• by mirix (1649853)

          Those had hard results, though. SO2 caused acid rain, and effluent dumping (solvents, oils, PCBs, and mercury, for example) made fish inedible and rivers start on fire... all hard results people could see, right now.

        • In case you hadn't noticed, the glaciers are retreating at an ever-accelerating rate. When they will be gone is a matter of conjecture - that they will disappear is not.
          • by Mashiki (184564)

            In case you hadn't noticed, the glaciers are retreating at an ever-accelerating rate. When they will be gone is a matter of conjecture - that they will disappear is not.

            You mean, except when they aren't right? I can go back to the last IPCC report where the "proof" of that was 3rd hand information handed over by environmental groups, who got it from someone else. And it was proven by actual sampling to be full on bunk.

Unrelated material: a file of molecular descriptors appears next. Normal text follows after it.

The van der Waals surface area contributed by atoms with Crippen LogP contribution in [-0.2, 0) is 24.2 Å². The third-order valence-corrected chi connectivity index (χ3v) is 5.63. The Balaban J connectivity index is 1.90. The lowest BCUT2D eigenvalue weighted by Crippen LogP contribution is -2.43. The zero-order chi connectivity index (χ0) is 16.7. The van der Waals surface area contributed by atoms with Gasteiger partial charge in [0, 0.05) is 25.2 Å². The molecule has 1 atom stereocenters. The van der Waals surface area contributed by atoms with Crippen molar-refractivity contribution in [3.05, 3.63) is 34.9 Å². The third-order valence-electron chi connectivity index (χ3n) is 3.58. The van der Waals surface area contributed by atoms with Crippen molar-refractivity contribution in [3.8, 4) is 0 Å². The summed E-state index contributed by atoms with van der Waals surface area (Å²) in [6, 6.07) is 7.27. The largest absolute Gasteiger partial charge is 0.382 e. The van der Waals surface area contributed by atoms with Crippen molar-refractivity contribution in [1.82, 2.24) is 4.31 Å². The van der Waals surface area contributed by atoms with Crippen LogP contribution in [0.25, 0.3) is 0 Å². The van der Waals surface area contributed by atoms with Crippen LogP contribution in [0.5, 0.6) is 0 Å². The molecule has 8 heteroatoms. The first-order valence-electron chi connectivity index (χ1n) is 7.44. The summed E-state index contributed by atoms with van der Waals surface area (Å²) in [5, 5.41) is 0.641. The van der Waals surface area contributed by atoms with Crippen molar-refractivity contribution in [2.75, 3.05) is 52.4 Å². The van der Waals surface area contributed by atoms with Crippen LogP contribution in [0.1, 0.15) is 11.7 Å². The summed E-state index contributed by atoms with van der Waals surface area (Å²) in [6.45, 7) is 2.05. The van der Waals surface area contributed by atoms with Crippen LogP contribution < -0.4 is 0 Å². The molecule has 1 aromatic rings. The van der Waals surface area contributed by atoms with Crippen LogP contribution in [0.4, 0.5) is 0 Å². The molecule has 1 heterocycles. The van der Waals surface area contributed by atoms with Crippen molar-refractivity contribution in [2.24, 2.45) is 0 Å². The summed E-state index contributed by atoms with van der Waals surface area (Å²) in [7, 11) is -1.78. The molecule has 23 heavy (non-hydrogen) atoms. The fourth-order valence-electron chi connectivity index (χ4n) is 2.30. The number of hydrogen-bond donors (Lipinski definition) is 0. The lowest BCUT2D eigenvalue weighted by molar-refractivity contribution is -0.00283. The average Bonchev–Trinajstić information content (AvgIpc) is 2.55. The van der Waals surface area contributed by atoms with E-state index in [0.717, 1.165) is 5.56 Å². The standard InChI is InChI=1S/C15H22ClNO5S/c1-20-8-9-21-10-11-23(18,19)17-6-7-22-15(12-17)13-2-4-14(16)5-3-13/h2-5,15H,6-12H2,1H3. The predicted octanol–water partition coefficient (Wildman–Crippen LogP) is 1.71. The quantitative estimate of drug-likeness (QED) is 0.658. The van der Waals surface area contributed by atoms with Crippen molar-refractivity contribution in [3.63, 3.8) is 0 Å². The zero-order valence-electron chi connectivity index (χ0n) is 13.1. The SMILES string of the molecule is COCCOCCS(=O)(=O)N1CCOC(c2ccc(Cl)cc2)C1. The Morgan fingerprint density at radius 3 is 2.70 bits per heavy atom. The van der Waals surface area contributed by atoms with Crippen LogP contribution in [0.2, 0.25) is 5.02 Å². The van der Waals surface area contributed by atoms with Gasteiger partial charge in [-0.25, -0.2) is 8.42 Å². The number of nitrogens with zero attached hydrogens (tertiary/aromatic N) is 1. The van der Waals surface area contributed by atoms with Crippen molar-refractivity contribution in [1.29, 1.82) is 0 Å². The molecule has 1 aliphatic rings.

• and all the glaciers would be gone in 1995, I mean 1998, I mean 2003, sorry that's 2010 now, oh wait 2016. People have no faith in that, and rightfully believe that it's junk science.

          Thing is, that run of failed predictions never happened. People who believe it did have abandoned critical thinking and put their faith in propaganda. However your claim is so obviously false that it is useless as real propaganda so I can only assume you're trolling.,

      • by rs79 (71822) <hostmaster@open-rsc.org> on Thursday August 29, 2013 @02:52AM (#44704041) Homepage

        Do you actually know what happened there?